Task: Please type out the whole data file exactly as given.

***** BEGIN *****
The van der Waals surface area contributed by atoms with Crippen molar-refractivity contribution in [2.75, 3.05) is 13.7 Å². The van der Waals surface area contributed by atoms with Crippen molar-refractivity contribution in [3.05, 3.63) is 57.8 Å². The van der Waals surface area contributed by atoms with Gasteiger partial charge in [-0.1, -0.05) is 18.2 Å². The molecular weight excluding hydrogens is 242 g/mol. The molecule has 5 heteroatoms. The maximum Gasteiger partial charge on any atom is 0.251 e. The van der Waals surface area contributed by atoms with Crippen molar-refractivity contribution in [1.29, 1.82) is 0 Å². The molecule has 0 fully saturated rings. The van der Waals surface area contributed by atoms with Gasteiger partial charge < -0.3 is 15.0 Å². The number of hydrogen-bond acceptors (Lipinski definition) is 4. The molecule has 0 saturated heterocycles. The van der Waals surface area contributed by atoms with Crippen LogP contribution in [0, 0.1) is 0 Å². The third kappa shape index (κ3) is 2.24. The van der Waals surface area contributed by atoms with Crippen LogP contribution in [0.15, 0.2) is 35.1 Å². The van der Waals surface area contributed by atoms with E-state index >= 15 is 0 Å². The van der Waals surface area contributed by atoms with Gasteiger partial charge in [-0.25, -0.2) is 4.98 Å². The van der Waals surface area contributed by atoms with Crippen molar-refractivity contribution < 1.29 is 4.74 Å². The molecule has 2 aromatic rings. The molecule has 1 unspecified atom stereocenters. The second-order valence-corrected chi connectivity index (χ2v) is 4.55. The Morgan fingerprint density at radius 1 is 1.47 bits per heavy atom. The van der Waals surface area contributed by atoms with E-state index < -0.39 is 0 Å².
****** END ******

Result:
The van der Waals surface area contributed by atoms with Crippen molar-refractivity contribution in [2.75, 3.05) is 13.7 Å². The van der Waals surface area contributed by atoms with Crippen molar-refractivity contribution in [3.05, 3.63) is 57.8 Å². The van der Waals surface area contributed by atoms with Gasteiger partial charge in [-0.1, -0.05) is 18.2 Å². The molecular weight excluding hydrogens is 242 g/mol. The molecule has 5 heteroatoms. The maximum Gasteiger partial charge on any atom is 0.251 e. The van der Waals surface area contributed by atoms with Crippen molar-refractivity contribution in [1.29, 1.82) is 0 Å². The molecule has 0 fully saturated rings. The van der Waals surface area contributed by atoms with Gasteiger partial charge < -0.3 is 15.0 Å². The number of hydrogen-bond acceptors (Lipinski definition) is 4. The molecule has 0 saturated heterocycles. The van der Waals surface area contributed by atoms with Crippen LogP contribution in [0, 0.1) is 0 Å². The third kappa shape index (κ3) is 2.24. The van der Waals surface area contributed by atoms with Crippen LogP contribution in [0.15, 0.2) is 35.1 Å². The van der Waals surface area contributed by atoms with E-state index >= 15 is 0 Å². The van der Waals surface area contributed by atoms with Gasteiger partial charge in [-0.25, -0.2) is 4.98 Å². The van der Waals surface area contributed by atoms with Crippen molar-refractivity contribution < 1.29 is 4.74 Å². The molecule has 2 aromatic rings. The molecule has 1 unspecified atom stereocenters. The second-order valence-corrected chi connectivity index (χ2v) is 4.55. The Morgan fingerprint density at radius 1 is 1.47 bits per heavy atom. The van der Waals surface area contributed by atoms with E-state index < -0.39 is 0 Å².